Kurt Busch unexcited by 2019 schedule, wants shake-up
Stewart-Haas Racing’s Kurt Busch says he is not excited about the 2019 NASCAR Cup series schedule because he feels it needs to be “shaken up”.
NASCAR announced its 2019 Cup calendar earlier this month and it proved to be identical to ’18, except for minor Easter date moves to accommodate the holiday.
Ahead of the current season drivers had mixed opinions on NASCAR’s rigid calendar, with SHR’s Kevin Harvick describing the fixed Homestead-Miami finale as “stale.”
Busch says it's difficult to be excited by the 2019 schedule, and that greater collaboration between tracks, the International Speedway Corporation and Speedway Motorsports Inc is needed.
“I just saw them [NASCAR] release the schedule and it's a carbon copy in 2019 as it was in '18,” Busch said on SiriusXM NASCAR radio. “Now, we need to shake up our schedule. There are plenty of racetracks that need to learn how to cooperate with the ISCs of the world, the SMIs of the world.
“People [circuits] need to trade different dates around. I mean, we're going to battle rain in Bristol this weekend and it might be 40 degrees [around four degrees Celsius] again for the third week in a row.
“There's just different things we should do with the schedule. We've got to do more things for our fans, more things for the media, to keep things more interesting and exciting when we're moving and shaking.
“But seeing this schedule for next year, I'm not excited.”
In 2015, NASCAR announced it had signed five-year sanctioning agreements with the 23 tracks that host Cup series races. NASCAR also reached the same agreement with the tracks that host Xfinity and Truck series races. The deals mean the current tracks will host their events through at least the 2020 season. Although the actual race date can change, the deals make it virtually impossible the tracks which make up the schedules can change before the 2021 season.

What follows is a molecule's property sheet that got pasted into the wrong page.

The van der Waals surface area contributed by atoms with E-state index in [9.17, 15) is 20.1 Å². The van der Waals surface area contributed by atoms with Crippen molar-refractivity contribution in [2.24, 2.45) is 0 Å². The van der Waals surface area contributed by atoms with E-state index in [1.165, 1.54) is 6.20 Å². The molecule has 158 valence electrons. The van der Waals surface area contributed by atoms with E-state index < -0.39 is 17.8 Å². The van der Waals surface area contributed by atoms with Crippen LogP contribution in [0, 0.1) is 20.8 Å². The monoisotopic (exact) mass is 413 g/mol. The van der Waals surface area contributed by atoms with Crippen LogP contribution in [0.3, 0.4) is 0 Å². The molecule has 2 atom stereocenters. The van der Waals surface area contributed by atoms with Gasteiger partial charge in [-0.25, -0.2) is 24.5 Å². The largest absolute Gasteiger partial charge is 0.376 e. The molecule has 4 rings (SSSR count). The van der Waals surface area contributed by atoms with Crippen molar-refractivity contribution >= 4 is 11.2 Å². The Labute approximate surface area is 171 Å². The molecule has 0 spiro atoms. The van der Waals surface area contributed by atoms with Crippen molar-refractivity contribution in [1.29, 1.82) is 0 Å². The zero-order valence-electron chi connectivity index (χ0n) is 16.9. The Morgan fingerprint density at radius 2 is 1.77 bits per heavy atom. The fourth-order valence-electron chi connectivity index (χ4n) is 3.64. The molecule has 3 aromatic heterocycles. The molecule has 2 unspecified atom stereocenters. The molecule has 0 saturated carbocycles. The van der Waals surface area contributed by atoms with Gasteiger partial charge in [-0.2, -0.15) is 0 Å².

Busch added that he backed Harvick’s call for the finale to be rotated.
“Harvick's right, there should be a committee that bids on the final race of the year, like a Superbowl committee,” he said.
“We don't need to be at Homestead every year, but Ford's got a nice contract with Homestead and they push hard to sell vehicles in southern Florida.”
The SHR driver also believes that mid-week races would allow NASCAR to try new circuits and build the atmosphere lacking at other circuits.
NASCAR stopped releasing attendance figures in 2012, although track attendance has generally declined in recent years.
Busch says the mid-week races could be a showcase for tracks outside the current Cup calendar.
“It [midweek races] would work at a track like Iowa that is starving poor for a NASCAR race,” he said.
“Would it work one time? Yes. Would it work two times? I don't know. But then there's Nashville Speedway, Evergreen Speedway up in Washington State.”
Busch pointed to Eldora Speedway as an example of what midweek races could aspire to, with the dirt track becoming increasingly prominent thanks to Tony Stewart’s investment at the track and the Dirt Derby.
“There's tracks everywhere up the country that struggle to really hold the seating capacity that we really need,” he said.
“But, are we trying to do that or are we trying to put in 40,000 people, pack the house, and create the electric atmosphere that Tony Stewart's done at Eldora Speedway with the trucks racing there.”
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